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Metra unveils new Union Station crowd control plan

By ROSALIND ROSSI | staff reporter

Metra riders at Union Station will find fliers on their seats Wednesday morning that outline a new battle plan for avoiding mob scenes in the South Concourse during service disruptions.

Nearly 21,000 weekday Metra passengers board trains from the south platform of Union Station between 4:30 p.m. and 6 p.m. That includes customers of the BNSF, Heritage Corridor and SouthWest Service lines.

“The South Concourse gets very crowded very quickly. You [can] fall into a pit,” David Rubino, Metra’s director of station services, said Tuesday.

Many riders complained about those crowds last February in a Metra survey that followed a raft of weather-related delays.

To avoid that this winter, Metra officials Tuesday unveiled three maps to show how they plan to close off several access points to the South Concourse during major service disruptions and allow entry from only one location: the wide corridor that connects the South Concourse to the Great Hall and the Metra ticketing area. Retractable belt cords would be used as barriers in some cases.

The wide corridor — and the Great Hall if it is open — would serve as waiting areas. People huddled there would be updated on service via public address announcements and officials using hand-held bullhorns, Metra officials said.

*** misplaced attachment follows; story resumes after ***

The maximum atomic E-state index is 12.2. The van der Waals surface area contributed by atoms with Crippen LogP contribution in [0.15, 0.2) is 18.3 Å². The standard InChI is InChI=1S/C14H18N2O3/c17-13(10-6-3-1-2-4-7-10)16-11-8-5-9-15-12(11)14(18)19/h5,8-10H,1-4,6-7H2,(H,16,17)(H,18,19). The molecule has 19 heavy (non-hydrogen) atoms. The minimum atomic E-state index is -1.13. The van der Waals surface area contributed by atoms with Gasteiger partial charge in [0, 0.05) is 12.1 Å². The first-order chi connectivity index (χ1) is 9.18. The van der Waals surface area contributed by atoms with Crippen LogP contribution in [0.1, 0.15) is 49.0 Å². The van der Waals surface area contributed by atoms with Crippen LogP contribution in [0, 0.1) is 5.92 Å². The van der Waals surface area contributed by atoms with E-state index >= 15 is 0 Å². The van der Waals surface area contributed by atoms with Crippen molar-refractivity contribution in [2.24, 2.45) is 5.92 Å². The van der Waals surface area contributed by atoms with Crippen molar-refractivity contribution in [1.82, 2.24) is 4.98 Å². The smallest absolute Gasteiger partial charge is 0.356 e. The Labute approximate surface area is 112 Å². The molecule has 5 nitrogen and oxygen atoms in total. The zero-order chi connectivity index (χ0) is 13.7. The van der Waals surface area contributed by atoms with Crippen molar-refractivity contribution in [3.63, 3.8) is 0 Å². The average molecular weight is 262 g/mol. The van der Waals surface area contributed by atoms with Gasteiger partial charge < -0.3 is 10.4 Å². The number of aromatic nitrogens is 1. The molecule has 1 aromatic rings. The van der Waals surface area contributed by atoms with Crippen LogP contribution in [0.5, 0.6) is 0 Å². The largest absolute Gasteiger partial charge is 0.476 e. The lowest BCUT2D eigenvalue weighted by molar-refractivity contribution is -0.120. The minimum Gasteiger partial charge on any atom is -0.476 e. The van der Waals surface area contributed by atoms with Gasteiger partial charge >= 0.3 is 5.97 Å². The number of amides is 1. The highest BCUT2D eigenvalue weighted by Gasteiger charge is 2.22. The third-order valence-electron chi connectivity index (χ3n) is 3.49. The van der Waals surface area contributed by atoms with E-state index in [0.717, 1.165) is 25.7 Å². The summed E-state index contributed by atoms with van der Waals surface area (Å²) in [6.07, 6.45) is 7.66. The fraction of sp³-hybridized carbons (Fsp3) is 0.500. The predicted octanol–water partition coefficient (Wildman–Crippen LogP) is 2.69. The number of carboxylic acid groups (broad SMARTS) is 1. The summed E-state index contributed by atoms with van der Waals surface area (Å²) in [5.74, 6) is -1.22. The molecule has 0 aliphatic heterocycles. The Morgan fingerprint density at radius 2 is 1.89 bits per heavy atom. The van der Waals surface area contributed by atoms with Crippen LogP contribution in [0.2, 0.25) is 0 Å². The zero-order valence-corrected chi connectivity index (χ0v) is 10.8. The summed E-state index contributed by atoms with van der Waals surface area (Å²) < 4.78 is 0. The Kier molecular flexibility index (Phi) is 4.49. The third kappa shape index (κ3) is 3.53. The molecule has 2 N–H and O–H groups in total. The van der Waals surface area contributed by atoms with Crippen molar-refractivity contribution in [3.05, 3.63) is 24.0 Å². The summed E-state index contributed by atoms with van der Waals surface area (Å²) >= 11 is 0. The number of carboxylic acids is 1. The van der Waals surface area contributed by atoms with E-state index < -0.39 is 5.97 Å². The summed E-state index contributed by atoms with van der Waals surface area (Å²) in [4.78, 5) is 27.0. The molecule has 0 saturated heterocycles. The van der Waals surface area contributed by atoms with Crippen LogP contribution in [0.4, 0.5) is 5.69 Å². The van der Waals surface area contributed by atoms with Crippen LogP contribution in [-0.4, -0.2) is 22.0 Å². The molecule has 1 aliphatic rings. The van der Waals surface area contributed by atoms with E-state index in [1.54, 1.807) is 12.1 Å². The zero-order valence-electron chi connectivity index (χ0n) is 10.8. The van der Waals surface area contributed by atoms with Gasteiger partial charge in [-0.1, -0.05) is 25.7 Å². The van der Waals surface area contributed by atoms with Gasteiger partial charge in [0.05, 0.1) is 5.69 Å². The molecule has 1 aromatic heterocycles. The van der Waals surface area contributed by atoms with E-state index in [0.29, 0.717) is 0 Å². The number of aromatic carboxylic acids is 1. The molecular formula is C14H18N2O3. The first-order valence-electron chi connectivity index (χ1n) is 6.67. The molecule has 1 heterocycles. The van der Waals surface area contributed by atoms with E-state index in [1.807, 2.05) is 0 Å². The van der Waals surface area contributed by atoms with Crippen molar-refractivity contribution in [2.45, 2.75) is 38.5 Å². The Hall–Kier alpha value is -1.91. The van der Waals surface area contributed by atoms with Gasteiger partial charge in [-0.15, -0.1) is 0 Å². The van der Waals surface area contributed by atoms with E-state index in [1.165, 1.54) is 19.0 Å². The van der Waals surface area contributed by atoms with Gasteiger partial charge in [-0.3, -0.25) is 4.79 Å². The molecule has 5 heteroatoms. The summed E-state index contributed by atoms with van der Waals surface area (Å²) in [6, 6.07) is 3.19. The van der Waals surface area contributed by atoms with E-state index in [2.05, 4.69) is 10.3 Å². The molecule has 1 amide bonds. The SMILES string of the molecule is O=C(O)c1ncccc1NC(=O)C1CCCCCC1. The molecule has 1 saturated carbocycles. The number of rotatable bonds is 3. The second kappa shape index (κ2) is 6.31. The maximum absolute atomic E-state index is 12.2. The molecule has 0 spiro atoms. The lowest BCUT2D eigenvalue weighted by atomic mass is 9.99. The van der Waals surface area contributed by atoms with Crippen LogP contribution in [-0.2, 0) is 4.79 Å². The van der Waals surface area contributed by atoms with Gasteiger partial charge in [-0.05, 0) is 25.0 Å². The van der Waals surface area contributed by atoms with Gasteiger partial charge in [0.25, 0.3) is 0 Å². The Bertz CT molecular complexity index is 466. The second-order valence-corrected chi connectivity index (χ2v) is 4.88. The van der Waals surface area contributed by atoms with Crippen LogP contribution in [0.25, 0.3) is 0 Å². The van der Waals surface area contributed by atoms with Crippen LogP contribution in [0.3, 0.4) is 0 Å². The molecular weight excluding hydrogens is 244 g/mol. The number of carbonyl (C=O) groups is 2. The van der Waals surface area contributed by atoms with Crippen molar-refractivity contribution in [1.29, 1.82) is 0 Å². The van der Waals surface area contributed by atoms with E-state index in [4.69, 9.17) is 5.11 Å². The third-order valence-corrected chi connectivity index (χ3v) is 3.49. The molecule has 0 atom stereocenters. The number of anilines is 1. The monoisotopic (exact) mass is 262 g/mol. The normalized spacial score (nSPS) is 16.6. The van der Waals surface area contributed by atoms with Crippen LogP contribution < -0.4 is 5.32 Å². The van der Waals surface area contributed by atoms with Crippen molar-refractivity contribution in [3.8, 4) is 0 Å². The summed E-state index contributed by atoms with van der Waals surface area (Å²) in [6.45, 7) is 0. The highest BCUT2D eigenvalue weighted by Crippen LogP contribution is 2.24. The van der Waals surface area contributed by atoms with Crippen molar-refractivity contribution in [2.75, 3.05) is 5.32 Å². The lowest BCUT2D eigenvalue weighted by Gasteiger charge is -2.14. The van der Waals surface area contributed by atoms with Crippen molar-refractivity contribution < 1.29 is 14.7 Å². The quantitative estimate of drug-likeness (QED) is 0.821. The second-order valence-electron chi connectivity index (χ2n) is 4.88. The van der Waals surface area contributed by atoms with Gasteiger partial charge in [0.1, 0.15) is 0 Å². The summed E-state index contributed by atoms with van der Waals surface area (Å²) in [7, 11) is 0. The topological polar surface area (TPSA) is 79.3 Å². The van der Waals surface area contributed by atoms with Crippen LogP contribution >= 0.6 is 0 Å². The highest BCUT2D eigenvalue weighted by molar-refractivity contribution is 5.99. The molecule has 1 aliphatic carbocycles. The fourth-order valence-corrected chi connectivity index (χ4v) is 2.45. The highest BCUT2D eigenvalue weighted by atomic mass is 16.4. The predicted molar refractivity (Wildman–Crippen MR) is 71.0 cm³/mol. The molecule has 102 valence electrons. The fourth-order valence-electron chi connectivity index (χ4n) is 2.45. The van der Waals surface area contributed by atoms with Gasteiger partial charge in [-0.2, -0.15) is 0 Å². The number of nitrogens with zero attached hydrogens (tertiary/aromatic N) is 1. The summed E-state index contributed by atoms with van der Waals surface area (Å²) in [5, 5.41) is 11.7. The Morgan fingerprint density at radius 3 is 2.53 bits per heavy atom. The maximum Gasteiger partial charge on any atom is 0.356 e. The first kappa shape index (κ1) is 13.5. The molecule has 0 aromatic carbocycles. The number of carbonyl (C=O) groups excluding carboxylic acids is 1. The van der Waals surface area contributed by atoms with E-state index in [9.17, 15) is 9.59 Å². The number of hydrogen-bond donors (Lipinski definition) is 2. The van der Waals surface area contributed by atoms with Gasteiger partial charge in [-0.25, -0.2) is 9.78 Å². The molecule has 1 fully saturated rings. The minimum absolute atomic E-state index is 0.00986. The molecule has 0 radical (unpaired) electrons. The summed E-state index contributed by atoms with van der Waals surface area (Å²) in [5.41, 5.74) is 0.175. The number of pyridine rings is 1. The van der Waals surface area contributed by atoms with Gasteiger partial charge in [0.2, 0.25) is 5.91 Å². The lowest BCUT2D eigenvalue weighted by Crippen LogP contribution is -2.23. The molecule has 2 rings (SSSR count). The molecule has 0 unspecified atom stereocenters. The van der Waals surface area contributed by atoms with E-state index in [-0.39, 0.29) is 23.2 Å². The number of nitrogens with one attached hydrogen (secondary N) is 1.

In the first of three scenarios outlined Tuesday, riders would be encouraged to wait in the Great Hall if the BNSF, Heritage Corridor and SouthWest suffered major disruptions and the Great Hall was open.

The main escalators that feed into the South Concourse from the food court would be blocked off, and riders entering at Jackson near the river would have to walk north and use the stairs or escalators that feed the North Concourse and then double back south to access the South Concourse.

Under a second scenario, if all three lines were disrupted and the Great Hall was not available, riders would wait in a wide corridor or adjacent loading area near the Great Hall and use a different path to get there. The West Jackson Boulevard entrance to Union Station would be closed.

The third scenario envisions a disruption involving only the BNSF line. In that case, SouthWest Service and Heritage Corridor riders could enter the South Concourse through the hallway that connects the South and North Concourses to the Amtrak ticket area. But BNSF riders would have to wait in the loading area or corridor.

Metra spokesman Michael Gillis said the crowd control plan would be used only during a lengthy disruption of service to the outbound BNSF line or all three outbound lines. If it had been in place over the last 12 months, it could have been used roughly a half dozen times, he estimated.

“We hope we never have to use this plan,” Gillis said. “But we just want to be prepared in case we do have to use it.”

Fliers will be placed on seats of inbound BNSF, Heritage Corridor and SouthWest Service trains explaining the three plans Wednesday morning, Gillis said. Emails also will be sent out about the crowd control plan and riders will be notified by alerts and emails when the plan is activated.

One respondent to a Metra survey after last year’s brutal January called the Union Station crowds “an accident waiting to happen.”

“One of these days,” another rider warned, “you are going to have [an] E2 nightclub type of situation on your hands where people will be seriously injured or killed.”

The new crowd control plan was developed with input from Amtrak and BNSF personnel, who will help Metra in redirecting passenger movement.